Astronomy news for the week starting Friday, June 15, 2001.

The Moon disappears from the sky toward the end of the week, as it passes its new phase on Thursday, the 21st. As the lunar crescent wanes during the early morning hours, it will make a nice configuration with brilliant Venus the morning of Monday, the 18th. The following morning, Tuesday the 19th, the slimming crescent will be found beneath the Pleiades star cluster in Taurus and up and to the right of Saturn, which is now just clearing the glare of the Sun. Little Mercury, however, is not so lucky (or perhaps it is we who are not), as this smallest of the inner planets passes inferior conjunction with the Sun on Saturday, June 16.

The big date takes place 5 days later. First, the Sun will cross the Summer Solstice in Gemini at 2:38 AM Central Daylight Time (1:38 AM EST, 12:38 PST), marking the first day of astronomical summer in the northern hemisphere, astronomical winter in the southern. At that moment, the northern end of the Earth's axis will be tipped in the direction of the Sun, the Sun will shine overhead at the Tropic of Cancer, will be circumpolar (not setting) at the Arctic Circle, and will not rise at the Antarctic Circle (technically anyway: atmospheric refraction and the extended diameter of the Sun will still make it visible). The Sun will then be as far north as it can get, 23.4 degrees from the equator. For the next 6 months, solar movement will be southerly.

On the same date, Thursday the 21st, the new Moon will exactly cover the Sun to produce a total solar eclipse that will be visible along a path through the South Atlantic Ocean and across southern Africa. None of it will be visible in North America, though eastern South America will see a bit of a partial eclipse. The geometry of eclipses requires at least two solar eclipses a year. The June event is the only total eclipse. One other, on December 14, is annular (that is, the Moon will be too far away to completely cover the Sun), and will be visible principally through the Pacific Ocean.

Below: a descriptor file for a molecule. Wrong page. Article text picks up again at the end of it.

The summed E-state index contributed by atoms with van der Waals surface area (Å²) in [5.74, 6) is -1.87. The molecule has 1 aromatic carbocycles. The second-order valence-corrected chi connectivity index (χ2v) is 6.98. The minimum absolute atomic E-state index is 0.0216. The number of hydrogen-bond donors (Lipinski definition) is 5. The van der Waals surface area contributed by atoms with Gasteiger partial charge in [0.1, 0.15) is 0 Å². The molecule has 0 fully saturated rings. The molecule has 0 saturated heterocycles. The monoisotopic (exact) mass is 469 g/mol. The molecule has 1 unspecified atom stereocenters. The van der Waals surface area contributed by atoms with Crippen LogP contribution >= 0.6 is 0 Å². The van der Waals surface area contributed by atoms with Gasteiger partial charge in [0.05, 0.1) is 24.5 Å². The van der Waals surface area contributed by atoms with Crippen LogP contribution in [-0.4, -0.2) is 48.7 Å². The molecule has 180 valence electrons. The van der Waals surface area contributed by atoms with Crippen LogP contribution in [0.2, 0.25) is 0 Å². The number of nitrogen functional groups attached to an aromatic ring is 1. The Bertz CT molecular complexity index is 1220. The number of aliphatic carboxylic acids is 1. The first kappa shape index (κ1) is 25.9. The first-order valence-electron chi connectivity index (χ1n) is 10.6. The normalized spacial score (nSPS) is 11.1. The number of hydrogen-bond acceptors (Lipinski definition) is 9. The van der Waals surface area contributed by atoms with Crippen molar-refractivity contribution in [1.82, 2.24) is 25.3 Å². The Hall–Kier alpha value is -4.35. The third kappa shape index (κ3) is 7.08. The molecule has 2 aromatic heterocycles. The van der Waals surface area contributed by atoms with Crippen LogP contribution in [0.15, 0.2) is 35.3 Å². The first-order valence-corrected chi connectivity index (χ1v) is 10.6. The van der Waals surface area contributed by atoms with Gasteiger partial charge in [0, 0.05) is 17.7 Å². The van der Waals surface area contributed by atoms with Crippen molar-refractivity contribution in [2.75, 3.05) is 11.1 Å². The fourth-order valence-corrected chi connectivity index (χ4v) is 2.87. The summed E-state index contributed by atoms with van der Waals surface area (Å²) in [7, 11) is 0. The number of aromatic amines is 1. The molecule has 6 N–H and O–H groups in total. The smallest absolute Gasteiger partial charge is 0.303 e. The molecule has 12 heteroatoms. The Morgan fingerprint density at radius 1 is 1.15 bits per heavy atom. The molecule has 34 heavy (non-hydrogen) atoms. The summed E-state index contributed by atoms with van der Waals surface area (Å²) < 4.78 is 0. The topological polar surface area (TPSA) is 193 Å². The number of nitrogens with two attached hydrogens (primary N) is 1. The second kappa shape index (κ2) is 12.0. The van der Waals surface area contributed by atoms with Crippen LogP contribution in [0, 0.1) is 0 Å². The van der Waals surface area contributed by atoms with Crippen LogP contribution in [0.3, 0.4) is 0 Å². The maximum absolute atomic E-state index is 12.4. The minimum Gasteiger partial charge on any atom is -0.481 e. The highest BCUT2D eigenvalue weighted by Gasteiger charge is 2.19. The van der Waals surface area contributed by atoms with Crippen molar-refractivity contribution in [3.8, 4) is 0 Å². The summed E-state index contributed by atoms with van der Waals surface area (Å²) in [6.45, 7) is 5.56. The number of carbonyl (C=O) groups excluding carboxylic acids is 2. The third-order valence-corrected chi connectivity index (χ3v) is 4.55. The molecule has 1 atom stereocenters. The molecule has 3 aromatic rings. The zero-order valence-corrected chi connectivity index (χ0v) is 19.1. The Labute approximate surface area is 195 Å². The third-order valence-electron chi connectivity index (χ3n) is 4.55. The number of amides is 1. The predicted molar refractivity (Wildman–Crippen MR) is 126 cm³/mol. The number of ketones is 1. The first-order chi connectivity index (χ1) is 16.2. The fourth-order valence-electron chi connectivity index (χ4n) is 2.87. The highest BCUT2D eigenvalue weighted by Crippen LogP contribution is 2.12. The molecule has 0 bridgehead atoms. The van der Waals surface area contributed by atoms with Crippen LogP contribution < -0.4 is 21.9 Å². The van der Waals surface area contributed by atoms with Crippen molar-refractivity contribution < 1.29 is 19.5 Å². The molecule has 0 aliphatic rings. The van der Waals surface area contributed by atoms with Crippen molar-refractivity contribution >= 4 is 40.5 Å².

None of the news of the Sun can eclipse the current glory of Mars, however. Moving retrograde between Sagittarius and Scorpius, the planet is nicely up in the southeast at the end of twilight. Just look for the brightest thing you can see! Though Mars passed through opposition with the Sun on June 13, its eccentric orbit causes it to get slightly closer to us until -- again -- Thursday, the 21st, when the red planet will be 67,344,000 kilometers (41,846,000 million miles) from us, and at its best for viewing. Even a small telescope can show polar caps and dark markings. To the right of Mars is bright Antares in Scorpius. If you are not too far north, the figure of the celestial scorpion, curved tail, stinger, and all, is quite obvious.
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